Yemen faces water crisis that is compounded by limited supply, unregulated use and future population boom, which will double in 20 years.
Yemen made headlines last Christmas as the training ground for the man who attempted to blow up an airplane two months ago, but a more immediate concern for the people living in the country is a rapidly dwindling supply of freshwater, Reuters reports.
Sanaa, Yemen’s capital, might become the first large city to run out of water because of the country’s booming population, unregulated groundwater withdrawals, subsidized diesel fuel and heavy agricultural use.
“If we continue like this, Sanaa will be a ghost city in 20 years,” said Anwer Sahooly, a water specialist with a German development agency, to Reuters.
The water table is shrinking two meters per year, according to a 2009 report by the Carnegie Endowment for International Peace. Wells are being drilled deeper each year to reach the receding water, with some penetrating 800 to 1,000 meters, according to Reuters. Fuel for the pumps is subsidized by the government, making drilling easier than it should be.
Wells are essentially unregulated, leading to a concern that Sanaa-–a city with with seven percent annual population growth–will soon be dry.
The groundwater feeding Sanaa “will be exhausted in 2015 or 2017, one cannot say exactly,” said Dierk Schlutter, a water specialist with the German Development Service, in an interview with the AFP.
Despite such pronouncements, the lack of accurate groundwater monitoring makes assessments of an aquifer’s depletion timeline imprecise at best. A workshop on environmental security at the Woodrow Wilson Center in Washington, DC in 2000 included the statement that Sanaa’s aquifer was estimated to run out of water in 2005.
Sanaa’s current supply gaps are filled by tanker truck operations that deliver water to the city from rural wells, but even those suppliers are feeling pinched.
Mohammad Maayad, a 27-year-old private driller, told the AFP that “now I drill at depths of 480 meters, but when I started I only used to drill down to 400 meters.”
Though one provincial capital recently discovered a new aquifer with a 50-year supply, the rest of Yemen outside of Sanaa also struggles with water availability.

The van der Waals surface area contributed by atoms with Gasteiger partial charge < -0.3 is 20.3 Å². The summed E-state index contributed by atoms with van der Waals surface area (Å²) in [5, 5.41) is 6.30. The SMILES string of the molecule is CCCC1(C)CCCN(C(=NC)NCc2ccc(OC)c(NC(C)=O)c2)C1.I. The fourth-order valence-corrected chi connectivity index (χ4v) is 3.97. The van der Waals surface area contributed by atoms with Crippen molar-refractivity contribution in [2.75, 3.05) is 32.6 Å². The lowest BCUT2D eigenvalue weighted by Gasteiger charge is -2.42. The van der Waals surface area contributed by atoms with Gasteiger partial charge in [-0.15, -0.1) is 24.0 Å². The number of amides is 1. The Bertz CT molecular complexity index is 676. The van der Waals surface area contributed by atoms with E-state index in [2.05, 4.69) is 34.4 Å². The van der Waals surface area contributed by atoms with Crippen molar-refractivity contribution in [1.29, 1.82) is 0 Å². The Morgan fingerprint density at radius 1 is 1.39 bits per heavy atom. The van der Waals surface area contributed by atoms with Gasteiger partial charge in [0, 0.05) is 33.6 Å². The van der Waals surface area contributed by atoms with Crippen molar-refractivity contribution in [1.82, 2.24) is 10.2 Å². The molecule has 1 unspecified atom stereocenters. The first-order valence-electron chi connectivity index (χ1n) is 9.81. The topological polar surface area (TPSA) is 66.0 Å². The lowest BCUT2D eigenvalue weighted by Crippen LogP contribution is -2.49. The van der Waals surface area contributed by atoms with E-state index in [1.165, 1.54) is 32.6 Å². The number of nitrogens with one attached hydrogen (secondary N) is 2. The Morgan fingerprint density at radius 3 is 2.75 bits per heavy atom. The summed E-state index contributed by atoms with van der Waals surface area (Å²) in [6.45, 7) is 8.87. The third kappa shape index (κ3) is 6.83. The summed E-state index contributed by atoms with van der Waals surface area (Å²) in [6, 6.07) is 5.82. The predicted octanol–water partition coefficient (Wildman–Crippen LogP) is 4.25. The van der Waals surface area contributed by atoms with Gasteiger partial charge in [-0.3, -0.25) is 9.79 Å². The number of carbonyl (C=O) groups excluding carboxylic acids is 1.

World Resources Institute estimated the per capita freshwater resources for Yemen at 183 cubic meters–well below the 500 cubic meter threshold that is required to maintain economic development and human health.
Other water-scarce Middle Eastern countries have relied on desalinated water, but Sanaa is located 2,500 meters above sea level. Massive amounts of energy would be needed to lift water to that height and Yemen’s oil reserves are anticipated to run out within 10 to 15 years.
A professor from the University of Sanaa proposed using solar power to desalinate and pump water to Sanaa in a paper he co-authored with colleagues in Yemen and Germany.
Other experts argue that water savings could come from the agricultural sector, which uses 90 percent of the country’s water. The crop many outside experts target is qat–-a slightly narcotic plant chewed by most Yemeni adults that accounts for 40 to 50 percent of agricultural water use.
But reducing qat cultivation will not be easy and might exacerbate urban water problems. A report by the World Bank noted that qat provides rural employment and prevents mass migrations to the cities.
“Qat fetches four times more than coffee, and the plantations are often in the hands of tribal chiefs or the so-called ‘qat mafia,’ who are too powerful for the government to go after,” said Schlutter to the AFP.
The importance of qat to Yemeni social culture should not be overlooked, he added.
“It’s like trying to ban beer in Germany or wine in France,” he said.
Read more about qat here.
Brett writes about agriculture, energy, infrastructure, and the politics and economics of water in the United States. He also writes the Federal Water Tap, Circle of Blue’s weekly digest of U.S. government water news. He is the winner of two Society of Environmental Journalists reporting awards, one of the top honors in American environmental journalism: first place for explanatory reporting for a series on septic system pollution in the United States(2016) and third place for beat reporting in a small market (2014). He received the Sierra Club’s Distinguished Service Award in 2018. Brett lives in Seattle, where he hikes the mountains and bakes pies. Contact Brett Walton